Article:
Burundi’s rival sects resumed peace talks in Uganda on Monday amid fears of a return to civil war after months of widespread violence.
Representatives of President Pierre Nkurunziza, whose decision to run for a third term in April sparked unrest in the country, were present at the talks. Members of the opposition were also present at the negotiation, which was chaired by Uganda’s President Yoweri Museveni.
“I really appeal to you, the two sides, to sit down and have a political solution so that you save the people from suffering,” Museveni said at the opening of the talks held in Entebbe, close to the nation’s capital Kampala. “You have no excuse not sit down and quickly resolve…these are clear things, you can meet one afternoon and agree”.
The rival factions are expected to meet again next month in Arusha, northern Tanzania for more negotiations.
Human right activists, religious leaders and members of the opposition regarded as “terrorists” by Burundi’s government were present at the talks.
CNARED, a coalition claiming to uphold the Arusha peace agreement which they claim Nkurunziza’s third term violates, were present at the talks.
The Arusha agreement was signed in 2006 and brought an end to more than a decade of civil war in Burundi.
“CNARED requires above all an immediate end to the massacres, because we cannot negotiate while people are about to be killed,” CNARED spokesman Pancrace Cimpaye said.
CNARED also called for the “immediate deployment” of an African Union (AU) peace keeping troops to Burundi. But Bujumbura has described the move as an “invasion.”
The AU has called on Burundian government to accept a 5,000-strong peacekeeping force aimed to halt months of violence. Hundreds have reportedly fled the violence which has already claimed several lives.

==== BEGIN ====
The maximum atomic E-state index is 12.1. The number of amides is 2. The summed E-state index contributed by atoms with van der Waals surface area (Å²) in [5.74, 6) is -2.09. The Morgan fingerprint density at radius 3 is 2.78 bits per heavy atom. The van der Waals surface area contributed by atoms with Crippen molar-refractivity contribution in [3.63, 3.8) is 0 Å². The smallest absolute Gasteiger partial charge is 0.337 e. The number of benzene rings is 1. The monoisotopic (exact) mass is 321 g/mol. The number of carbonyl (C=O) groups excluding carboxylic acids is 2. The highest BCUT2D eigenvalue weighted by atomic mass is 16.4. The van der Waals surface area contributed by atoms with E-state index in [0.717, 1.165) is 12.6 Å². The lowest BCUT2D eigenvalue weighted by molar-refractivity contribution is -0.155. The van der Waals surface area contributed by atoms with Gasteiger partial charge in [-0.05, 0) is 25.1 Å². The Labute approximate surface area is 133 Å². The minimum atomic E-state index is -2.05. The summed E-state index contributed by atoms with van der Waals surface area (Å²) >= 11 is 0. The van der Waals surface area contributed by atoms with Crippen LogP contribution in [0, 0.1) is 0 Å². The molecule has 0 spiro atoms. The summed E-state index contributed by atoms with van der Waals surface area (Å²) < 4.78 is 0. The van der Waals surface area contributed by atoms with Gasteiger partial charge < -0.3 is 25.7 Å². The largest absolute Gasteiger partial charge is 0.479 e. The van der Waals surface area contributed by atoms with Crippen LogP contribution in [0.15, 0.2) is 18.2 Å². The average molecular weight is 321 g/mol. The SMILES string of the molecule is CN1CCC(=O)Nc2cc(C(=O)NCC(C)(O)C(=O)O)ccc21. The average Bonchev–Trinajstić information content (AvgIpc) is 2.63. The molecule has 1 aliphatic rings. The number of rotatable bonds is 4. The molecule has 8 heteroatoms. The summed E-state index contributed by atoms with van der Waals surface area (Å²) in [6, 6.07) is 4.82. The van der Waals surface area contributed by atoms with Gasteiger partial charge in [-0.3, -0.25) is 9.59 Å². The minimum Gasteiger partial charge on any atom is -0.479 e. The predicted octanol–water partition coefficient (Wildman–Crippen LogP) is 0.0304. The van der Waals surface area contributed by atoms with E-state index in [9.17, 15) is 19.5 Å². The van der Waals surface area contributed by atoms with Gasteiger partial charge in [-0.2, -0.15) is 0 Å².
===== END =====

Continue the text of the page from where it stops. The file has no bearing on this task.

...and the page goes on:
The European Union and other international organizations have condemned the violence and called for dialogue to end the dialogue.
AU Commission Chief Nkosazana Dlamini-Zuma said last week that she had written to Nkurunziza to “seek the consent of the Burundian government for the early deployment” of the peacekeeping force.
“[The] AU has no other agenda than to assist the government and people of Burundi at their hour of need,” Dlamini-Zuma stressed.
Her statements come after Burundians demonstrated against the AU’s decision to deployment the peacekeeping troops to the country. Saturday protests was led by Vice President Gaston Sindimwo, who stressed that Burundi’s army can handle the violence without foreign troops.
“Today, Burundi is at the crossroads; both the leaders and people of Burundi will invest in the peace, security, stability and prosperity that they so richly deserve, or with their eyes firmly fixed on the rear driving mirror they will continue to hurtle towards violence, political intolerance and possible civil war,” said Richard Sezibera, secretary general of the East African Community (EAC) bloc.